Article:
AT&T and Verizon will again delay plans to roll out ultra-fast 5G service near some airports, in response to the airline industry's warning that the broadband service could interfere with flights.
“At our sole discretion we have voluntarily agreed to temporarily defer turning on a limited number of towers around certain airport runways as we continue to work with the aviation industry and the FAA [Federal Aviation Administration] to provide further information about our 5G deployment, since they have not utilized the two years they’ve had to responsibly plan for this deployment,” the company stated Tuesday.
A Verizon spokesperson also said the company has “voluntarily decided to limit our 5G network around airports.”
The spokesperson added that the FAA and airlines “have not been able to fully resolve navigating 5G around airports, despite it being safe and fully operational in more than 40 other countries.”
AT&T and Verizon had been scheduled to begin deploying the fifth-generation mobile service on Wednesday, after previously agreeing to a two-week postponement.
Both telecoms are still moving forward with the launch of 5G in areas that are not near a limited number of airports flagged by the FAA.
The company's move came one day after the aviation industry group Airlines for America warned of “significant” disruption, if the telecoms deployed 5G within two miles of certain airport runways.
“Immediate intervention is needed to avoid significant operational disruption to air passengers, shippers, supply chain and delivery of needed medical supplies,” operational disruption to air passengers, shippers, supply chain and delivery of medical supplies,” the organization said in a letter to Transportation Secretary Pete Buttigieg, National Economic Council Director Brian Deese, Federal Communications Commissioner Jessica Rosenworcel and Federal Aviation Administration Administrator Stephen Dickson.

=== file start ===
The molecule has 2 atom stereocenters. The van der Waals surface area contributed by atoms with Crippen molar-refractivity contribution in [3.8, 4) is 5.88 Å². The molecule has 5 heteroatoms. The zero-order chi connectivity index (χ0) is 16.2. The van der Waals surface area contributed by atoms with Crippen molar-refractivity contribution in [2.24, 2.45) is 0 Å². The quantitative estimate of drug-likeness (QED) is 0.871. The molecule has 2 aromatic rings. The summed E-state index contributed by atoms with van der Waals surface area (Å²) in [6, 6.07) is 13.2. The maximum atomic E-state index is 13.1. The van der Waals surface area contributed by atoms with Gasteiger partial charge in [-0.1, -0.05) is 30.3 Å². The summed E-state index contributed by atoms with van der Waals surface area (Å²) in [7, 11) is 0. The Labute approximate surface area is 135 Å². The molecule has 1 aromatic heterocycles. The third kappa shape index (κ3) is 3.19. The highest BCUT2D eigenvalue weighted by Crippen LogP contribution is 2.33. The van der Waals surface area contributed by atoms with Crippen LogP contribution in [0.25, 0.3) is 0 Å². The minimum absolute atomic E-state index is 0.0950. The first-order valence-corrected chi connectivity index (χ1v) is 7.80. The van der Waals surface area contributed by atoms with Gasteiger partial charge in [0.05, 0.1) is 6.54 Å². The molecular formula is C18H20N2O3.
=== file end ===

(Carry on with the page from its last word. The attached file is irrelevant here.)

This latest postponement follows more than two months of conflict that pit the FCC, AT&T and Verizon against the FAA and airlines.
The FCC voted in 2020 to free portions of the C-Band spectrum for 5G for mobile broadband, and issued rules aimed at preventing interference with aviation equipment. But the Federal Aviation Administration, warned in November that the planned 5G service could potentially affect altimeters -- devices that determine altitude based on radio waves.
Late last month, the aviation industry group Airlines for America filed an “emergency petition” asking the FCC to stay its 2020 order. The pilots union supported that request, arguing that airplanes' “margin of safety” would be degraded by the planned 5G service.
AT&T and Verizon have argued that their use of the C-Band won't interfere with airline equipment.
“Spectrum interference disputes typically involve simultaneous transmissions on the same frequencies. But radio altimeters do not operate on, or anywhere near, the C-Band frequencies,” the companies said earlier this month.